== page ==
12/01/2021

The migration grievance redress mechanism

responsibility, language barriers, irregular legal status, work permits, restriction of movement, lack of
coverage by labour law, non-functional complaint mechanism and lack of information about rights. The
report also highlighted the limitations of the government institutions to deal with the barriers for making
migration safer for the migrant workers and ensure justice.
In their study report, Manzoor E Khoda and Shahzada M Akram of Transparency International
Bangladesh (TIB), have identified a number of legal, institutional and procedural governance
challenges in the labour migration process. They also mentioned that the existing legal framework of
migration had not clearly spelt out some important issues like complaint mechanism, worker selection,
compensation, etc. Moreover, they pointed out that it had been difficult to enforce the existing laws in a
proper manner due to the obscurity and limitations in the legal frameworks. There are also deficiencies
in capacity of relevant stakeholders to ensure oversight and control in the process of labour migration.
The local power structures including the political influences have been identified as the major constraint
in the grievance redress mechanism in Bangladesh, as per the publication of David Lewis and Abul
Hossain in September 2017. They outlined five power structure: Administrative institutions, Political
institutions, Formal civil society, Informal civil society, and Judiciary, where the influence of politics
has been identified in each tier which ultimately affects the local grievance mechanism.
THE GRIEVANCE REDRESS STAGES: In the case of the majority of the grievances reported relating
to the sub-agents or brokers (so called Dalal), the complaints are: the agents took the fees and failed to
send workers abroad, pre-mature return of migrant workers because of having no wages, jobs and
abused by employers, death of migrant workers, and even visa trading. Some grievances often arise
from the factors associated with the social cost of migration including: conflict over land, remittance
management, extra-marital affairs or second marriage, family separation or divorce, physical abuse,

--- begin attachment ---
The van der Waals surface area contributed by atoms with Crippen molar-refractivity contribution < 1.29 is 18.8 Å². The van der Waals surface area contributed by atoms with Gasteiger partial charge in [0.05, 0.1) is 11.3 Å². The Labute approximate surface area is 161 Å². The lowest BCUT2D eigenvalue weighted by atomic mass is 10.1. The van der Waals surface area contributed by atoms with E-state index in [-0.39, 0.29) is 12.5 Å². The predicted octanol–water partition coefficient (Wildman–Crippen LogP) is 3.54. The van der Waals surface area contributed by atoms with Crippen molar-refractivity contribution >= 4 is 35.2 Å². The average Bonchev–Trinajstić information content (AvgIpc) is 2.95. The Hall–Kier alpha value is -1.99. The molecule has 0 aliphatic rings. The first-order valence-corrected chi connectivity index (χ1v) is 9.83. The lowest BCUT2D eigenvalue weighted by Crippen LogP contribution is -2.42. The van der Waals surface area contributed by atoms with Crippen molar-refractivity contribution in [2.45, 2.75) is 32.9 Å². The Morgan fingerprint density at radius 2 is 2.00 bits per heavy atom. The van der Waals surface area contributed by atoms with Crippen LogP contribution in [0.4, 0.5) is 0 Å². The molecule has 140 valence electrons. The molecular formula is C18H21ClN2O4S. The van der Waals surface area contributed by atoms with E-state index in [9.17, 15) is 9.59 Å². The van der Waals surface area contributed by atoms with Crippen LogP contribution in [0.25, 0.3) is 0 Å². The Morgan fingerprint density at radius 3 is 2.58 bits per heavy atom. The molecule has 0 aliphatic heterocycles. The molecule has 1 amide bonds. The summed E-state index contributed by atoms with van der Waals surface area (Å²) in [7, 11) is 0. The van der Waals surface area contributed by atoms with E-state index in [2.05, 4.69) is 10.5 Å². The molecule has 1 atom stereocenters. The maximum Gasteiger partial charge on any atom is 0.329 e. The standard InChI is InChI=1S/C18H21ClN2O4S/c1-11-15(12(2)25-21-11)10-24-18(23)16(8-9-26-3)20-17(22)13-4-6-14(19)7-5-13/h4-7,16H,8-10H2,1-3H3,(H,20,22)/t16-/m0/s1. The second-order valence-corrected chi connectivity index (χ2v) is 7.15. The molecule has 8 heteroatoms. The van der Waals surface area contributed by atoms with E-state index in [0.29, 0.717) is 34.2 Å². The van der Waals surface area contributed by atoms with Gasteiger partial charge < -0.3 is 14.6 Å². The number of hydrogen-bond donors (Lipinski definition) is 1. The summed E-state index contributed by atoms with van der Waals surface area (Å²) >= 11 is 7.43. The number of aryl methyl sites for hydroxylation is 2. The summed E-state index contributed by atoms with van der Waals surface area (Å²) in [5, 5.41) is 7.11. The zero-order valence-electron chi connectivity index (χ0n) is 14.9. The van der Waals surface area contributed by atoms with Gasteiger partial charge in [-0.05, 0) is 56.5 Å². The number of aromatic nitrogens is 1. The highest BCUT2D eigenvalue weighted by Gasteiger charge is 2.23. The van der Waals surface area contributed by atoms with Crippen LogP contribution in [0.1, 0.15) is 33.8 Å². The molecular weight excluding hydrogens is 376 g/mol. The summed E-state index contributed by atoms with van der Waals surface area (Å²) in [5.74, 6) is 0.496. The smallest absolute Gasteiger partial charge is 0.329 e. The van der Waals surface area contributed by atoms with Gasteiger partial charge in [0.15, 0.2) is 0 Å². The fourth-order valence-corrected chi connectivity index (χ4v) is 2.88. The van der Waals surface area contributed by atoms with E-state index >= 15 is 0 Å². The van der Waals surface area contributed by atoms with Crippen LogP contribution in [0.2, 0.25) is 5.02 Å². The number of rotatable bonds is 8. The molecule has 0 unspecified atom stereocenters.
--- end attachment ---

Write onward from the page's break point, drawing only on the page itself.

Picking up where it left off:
money lending and sometimes visa trading. Besides these common complaints, the migrant workers
also stated labour trafficking complaints against the brokers or recruiting agents and sued them under
the Human Trafficking Act 2012.
It was reported that in last three years (2014-17) from Saudi Arabia, which is the major destination
country for our female domestic workers, a total of 3,339 returned after being physically and sexually
abused by the employers. In another newspaper article it was reported that at least 3,480 Bangladeshi
workers died abroad in 2017, mostly due to stroke or heart attack. Among them, 3,429 workers' bodies
were brought home through official channels, while 51 workers were buried in the host countries,
mainly in Libya, Iraq, the Kingdom of Saudi Arabia and the United Arab Emirates. Beside the
grievances regarding the physical or sexual abuse and death of migrant workers abroad, some other
grievances associated with fraudulences of recruiting agencies were also reported to different grievance
redress committees or bodies.
The government institutions like the BMET resolve the grievances through a formal process called
arbitration and receive the complaints through its online complaint submission mechanism. Similarly,
the recruiting agencies' association BAIRA has its own arbitration cell. Moreover, Wage Earners
Welfare Board (WEWB) has an online call centre service named Probash Bondhu Call Center through
which it is also providing counseling and complaint receiving services round the clock. Intently the
arbitration mechanism of BMET and BAIRA could not ensure gratified justice for the survivors. In
some cases the migrant workers and their families used the local mediation system called Shalish or
filing cases at Village Court to resolve conflicts. For complex cases, migrant workers with the help of
legal aid or NGOs sued the recruiting agents or local brokers under the Overseas Employment and
Migration Act 2013 or Human Trafficking Act 2012.
The following four stages have been followed in the structure of migration grievance mechanism
practised informally by the government institutions and the civil society organisations (CSOs):
STAGE-1: COMMUNICATION AND CASE FILING: The survivors (here the migrant workers,
returnees, left-behind family members of migrant workers) follow two channels of communications to
redress migration-related grievances, one is directly communicating with local grievance management
committees or Shalish committees and another is to communicating with agents or brokers.
https://thefinancialexpress.com.bd/print/the-migration-grievance-redress-mechanism-1547821416

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